Tom Hall: Sometimes, conspiracy theories implode on themselves. Our freedoms are preserved by the 2nd Amendment solution of shooting first and checking facts later. This theory worked for the looney putz who shot Trayvon Martin – just see how free he’s been since ‘defending his rights.’
Amnesty International says this execution would be unconscionable, especially as doubts about Troy Davis’ guilt have never been erased. However, Supreme Court Justices Thomas and Scalia maintain that if a defendant receives a fair trial, is convicted and sentenced, actual innocence is not grounds to forbid an execution.
Charles Hayes: Today I feel very differently about the Vietnam War than I did in my youth, but my own feelings of guilt during that time give me a unique kind of insight into the psychology of courage and commitment. America has never had a shortage of courageous citizens willing to take up arms and fight to the death for reasons and causes beyond their own understanding. Arlington Cemetery in Virginia serves as proof. But my sense of the decades since the end of World War II is that America has and is experiencing a courage crisis of shameful origin and of tragic consequence.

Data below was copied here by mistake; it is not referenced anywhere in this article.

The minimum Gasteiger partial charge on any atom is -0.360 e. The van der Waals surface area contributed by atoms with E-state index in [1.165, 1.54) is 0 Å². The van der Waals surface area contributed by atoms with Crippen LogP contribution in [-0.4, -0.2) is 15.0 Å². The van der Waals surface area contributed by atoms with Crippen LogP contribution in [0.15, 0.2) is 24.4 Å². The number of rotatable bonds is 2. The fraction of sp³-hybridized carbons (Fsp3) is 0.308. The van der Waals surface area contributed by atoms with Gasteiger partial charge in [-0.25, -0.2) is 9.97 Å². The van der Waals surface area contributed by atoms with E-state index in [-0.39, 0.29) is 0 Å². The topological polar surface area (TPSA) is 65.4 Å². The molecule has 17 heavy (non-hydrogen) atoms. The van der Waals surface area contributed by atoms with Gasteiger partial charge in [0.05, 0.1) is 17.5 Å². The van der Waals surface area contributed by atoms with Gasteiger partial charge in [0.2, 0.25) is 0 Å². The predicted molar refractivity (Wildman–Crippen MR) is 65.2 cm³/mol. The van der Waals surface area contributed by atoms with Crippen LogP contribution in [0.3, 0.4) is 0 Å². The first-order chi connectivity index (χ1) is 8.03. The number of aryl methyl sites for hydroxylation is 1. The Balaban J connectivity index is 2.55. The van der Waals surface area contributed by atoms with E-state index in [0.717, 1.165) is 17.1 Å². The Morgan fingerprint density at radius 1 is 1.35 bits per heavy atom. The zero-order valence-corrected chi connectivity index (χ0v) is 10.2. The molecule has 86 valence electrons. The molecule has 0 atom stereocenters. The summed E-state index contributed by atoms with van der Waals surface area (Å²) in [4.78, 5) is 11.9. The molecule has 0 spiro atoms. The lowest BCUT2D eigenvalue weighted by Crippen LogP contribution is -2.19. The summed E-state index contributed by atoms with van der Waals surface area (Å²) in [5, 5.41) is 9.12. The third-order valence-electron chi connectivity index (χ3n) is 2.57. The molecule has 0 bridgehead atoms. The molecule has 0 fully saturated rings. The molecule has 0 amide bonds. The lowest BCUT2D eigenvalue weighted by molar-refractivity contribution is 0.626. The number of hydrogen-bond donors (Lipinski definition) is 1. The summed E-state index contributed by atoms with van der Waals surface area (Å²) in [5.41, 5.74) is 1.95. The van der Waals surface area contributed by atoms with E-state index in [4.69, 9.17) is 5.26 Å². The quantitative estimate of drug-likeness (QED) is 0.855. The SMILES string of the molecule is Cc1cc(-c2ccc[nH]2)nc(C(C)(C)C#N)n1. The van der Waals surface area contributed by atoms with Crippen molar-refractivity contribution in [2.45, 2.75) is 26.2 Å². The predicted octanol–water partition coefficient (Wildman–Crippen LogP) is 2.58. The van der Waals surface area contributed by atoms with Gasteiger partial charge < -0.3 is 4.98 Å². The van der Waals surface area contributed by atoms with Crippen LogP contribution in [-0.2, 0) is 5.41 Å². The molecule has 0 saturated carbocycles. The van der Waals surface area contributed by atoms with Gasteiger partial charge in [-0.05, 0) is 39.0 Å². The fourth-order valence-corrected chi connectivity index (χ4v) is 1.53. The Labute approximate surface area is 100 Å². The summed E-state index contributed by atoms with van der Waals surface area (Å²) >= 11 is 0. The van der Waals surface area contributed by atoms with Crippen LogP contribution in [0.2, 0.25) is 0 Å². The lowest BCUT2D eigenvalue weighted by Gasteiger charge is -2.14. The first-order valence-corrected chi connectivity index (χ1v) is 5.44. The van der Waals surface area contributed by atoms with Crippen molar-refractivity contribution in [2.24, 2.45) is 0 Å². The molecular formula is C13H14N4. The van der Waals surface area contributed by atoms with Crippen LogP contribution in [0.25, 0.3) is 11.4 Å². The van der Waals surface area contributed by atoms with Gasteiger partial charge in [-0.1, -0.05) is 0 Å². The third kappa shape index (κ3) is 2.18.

David Swanson: If you wanted to increase violence, he writes, you would take the following steps that the United States has taken: Punish more and more people more and more harshly; ban drugs that inhibit violence and legalize and advertise those that stimulate it; use taxes and economic policies to widen disparities in wealth and income; deny the poor education; perpetuate racism; produce entertainment that glorifies violence; make lethal weapons readily available; maximize the polarization of social roles of men and women; encourage prejudice against homosexuality; use violence to punish children in school and at home; and keep unemployment sufficiently high. And why would you do that? Possibly because most victims of violence are poor, and the poor can organize in rebellion against the rich when they aren’t terrorized by crime.